Spotted first in August, this mysterious object coasting through the breathtaking expanse of our Solar System will make its closest approach to Earth – about 190 million miles – this early December.
Investigation confirmed that this second interstellar tourist, designated 2I/Borisov, was catapulted into space following a collision with a planet in its original solar system.
Yale astronomers took this close-up image of 2I/Borisov on November 24, using the W.M. Keck Observatory’s Low-Resolution Imaging Spectrometer in Hawaii.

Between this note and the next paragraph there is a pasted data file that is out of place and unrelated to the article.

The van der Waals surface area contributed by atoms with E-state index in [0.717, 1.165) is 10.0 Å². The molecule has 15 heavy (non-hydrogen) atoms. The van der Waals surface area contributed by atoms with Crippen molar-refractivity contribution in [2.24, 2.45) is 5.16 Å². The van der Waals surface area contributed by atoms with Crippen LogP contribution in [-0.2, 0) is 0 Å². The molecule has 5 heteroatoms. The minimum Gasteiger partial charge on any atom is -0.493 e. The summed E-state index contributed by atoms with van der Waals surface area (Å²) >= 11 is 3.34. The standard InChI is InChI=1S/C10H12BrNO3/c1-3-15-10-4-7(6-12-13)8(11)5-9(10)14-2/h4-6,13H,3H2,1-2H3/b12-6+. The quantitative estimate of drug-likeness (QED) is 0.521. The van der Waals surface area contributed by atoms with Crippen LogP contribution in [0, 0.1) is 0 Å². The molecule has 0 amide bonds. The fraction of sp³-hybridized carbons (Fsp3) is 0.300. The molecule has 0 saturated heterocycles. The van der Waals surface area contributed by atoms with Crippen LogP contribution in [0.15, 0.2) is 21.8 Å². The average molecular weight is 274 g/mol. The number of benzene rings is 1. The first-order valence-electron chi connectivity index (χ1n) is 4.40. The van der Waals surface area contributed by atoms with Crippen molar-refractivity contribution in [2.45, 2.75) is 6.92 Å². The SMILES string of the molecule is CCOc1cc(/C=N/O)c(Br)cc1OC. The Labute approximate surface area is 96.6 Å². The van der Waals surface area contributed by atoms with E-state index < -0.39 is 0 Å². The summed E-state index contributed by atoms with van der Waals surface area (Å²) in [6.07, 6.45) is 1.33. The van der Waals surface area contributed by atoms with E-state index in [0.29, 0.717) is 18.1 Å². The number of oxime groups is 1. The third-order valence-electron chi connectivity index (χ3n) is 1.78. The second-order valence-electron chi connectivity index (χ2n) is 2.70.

The nucleus of the comet is only about a mile in diameter, but its tail is estimated to be 100,000 miles long, which is 14 times the size of Earth.
“It’s humbling to realize how small Earth is next to this visitor from another solar system,” says Pieter van Dokkum, one of the team who captured this interstellar beauty.
The team noted that 2l/Borisov is evaporating as it draws nearer to Earth, leaving behind gas and fine dust along its tail. Moreover, reacting to the warming effect of the Sun, the comet has taken on an eerie look.